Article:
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Magnum 500’s NOT hub centric !

So, 02/06/23, got my Magnums delivered. The rear 15 X 8's are under 0.030 runout.
The front 15 X 7's are around 0.034 and 0.045 runout. Concentricity is not too bad,
but the weight on one side bothers me. I'm not going to send them back because
I will be waiting who knows how long for replacements. Again, these are from Coker.
I'll find someone local to move
them around a little closer before I mount the tires. Nothing is perfect!
All this discussion about hub center VS lug centering. I remember the days when we ran "Unilug" wheels. Cragar SS mags and/or ET slot mags with the oval shaped lug openings and offset oval washers. What could have possibly gone wrong? I'm sure those aftermarket wheels were not hub centered since they were made to go on most any car.
I remember that about 1977, I lost three friends that were on a trip in a Camaro that had Unilug wheels.
I'm sure I never got the full details, but a bunch of us will never forget what happened.
There's only one way a "uni-lug" wheel can go on- centered.

It's physics.

Not to detract at all from the above poster's friends, but more likely is that the lugs or washers were not correct for the wheel, faulty, or not properly installed.
Lots of vintage aftermarket wheels, especially alloy wheels require a specific shank length and washer thickness and this varies between manufacturers.
It's REAL EASY to mess this up, causing the wheel to be ever so slightly loose yet the lugs are tight, or a condition where the lugs are tight to the wheel but not to the hub below.

This would also be a problem on pattern drilled wheels of the same style center, and not related to the "uni-lug" feature.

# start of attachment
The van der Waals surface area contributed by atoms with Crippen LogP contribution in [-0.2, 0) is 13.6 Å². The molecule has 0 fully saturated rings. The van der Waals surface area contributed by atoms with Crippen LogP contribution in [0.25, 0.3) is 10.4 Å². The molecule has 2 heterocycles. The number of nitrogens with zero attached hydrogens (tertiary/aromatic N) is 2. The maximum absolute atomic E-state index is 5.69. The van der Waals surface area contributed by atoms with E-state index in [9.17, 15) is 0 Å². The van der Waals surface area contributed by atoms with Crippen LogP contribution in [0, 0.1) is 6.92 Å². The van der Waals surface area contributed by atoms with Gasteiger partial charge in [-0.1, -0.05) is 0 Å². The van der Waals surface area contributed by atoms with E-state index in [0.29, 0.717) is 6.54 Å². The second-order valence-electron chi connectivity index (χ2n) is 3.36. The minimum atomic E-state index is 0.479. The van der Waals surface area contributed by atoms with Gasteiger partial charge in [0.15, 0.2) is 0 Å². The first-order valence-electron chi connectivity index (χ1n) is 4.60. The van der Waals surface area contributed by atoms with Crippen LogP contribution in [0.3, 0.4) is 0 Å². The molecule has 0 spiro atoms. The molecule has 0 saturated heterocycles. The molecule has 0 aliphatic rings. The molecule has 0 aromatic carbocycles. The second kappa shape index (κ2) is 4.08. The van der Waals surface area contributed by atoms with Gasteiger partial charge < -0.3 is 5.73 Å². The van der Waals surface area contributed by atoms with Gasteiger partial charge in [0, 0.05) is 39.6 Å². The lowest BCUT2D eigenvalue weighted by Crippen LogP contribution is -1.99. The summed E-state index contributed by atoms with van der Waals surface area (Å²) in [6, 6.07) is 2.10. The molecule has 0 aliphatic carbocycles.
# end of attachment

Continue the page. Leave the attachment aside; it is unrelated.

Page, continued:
Found a local Discount Tire that still had the "Finger Plates" to balance Lug-Centric wheels.
Not too many have these laying around anymore! They mounted and balanced my tires
and wheels and while I'm not "pleased as Punch", it'll have to do! Done!
Would a static balance with an old school bubble balancer work out with these wheels? That's most likely how they would have been balanced back in the day.
Static balancing only balances in one plane, what that means is that it treats the whole assembly
as one big blob! Tires really should be balanced at two planes, Left and Right. The tire could be
heavy in one spot on one side, and you put a weight on the opposite side, 180 degrees from that
spot. Technically it is balanced, but there is a fight going on.
When wheel shopping if your looking at used road wheels aka magnum 500s pay close attention to the lug holes.
Make sure they are not worn out from years, and over tightening.
Without your hub centered worn lug holes will make the wheel near impossible to mount and balance straight.l
Another thing is having a tire shop that will go the extra step.
Every wheel and every tire has a heavy side. Your tire tech needs to care enough to be willing to break the bead and rotate the tire on the wheel to get the balance right useing the least amount of weight.
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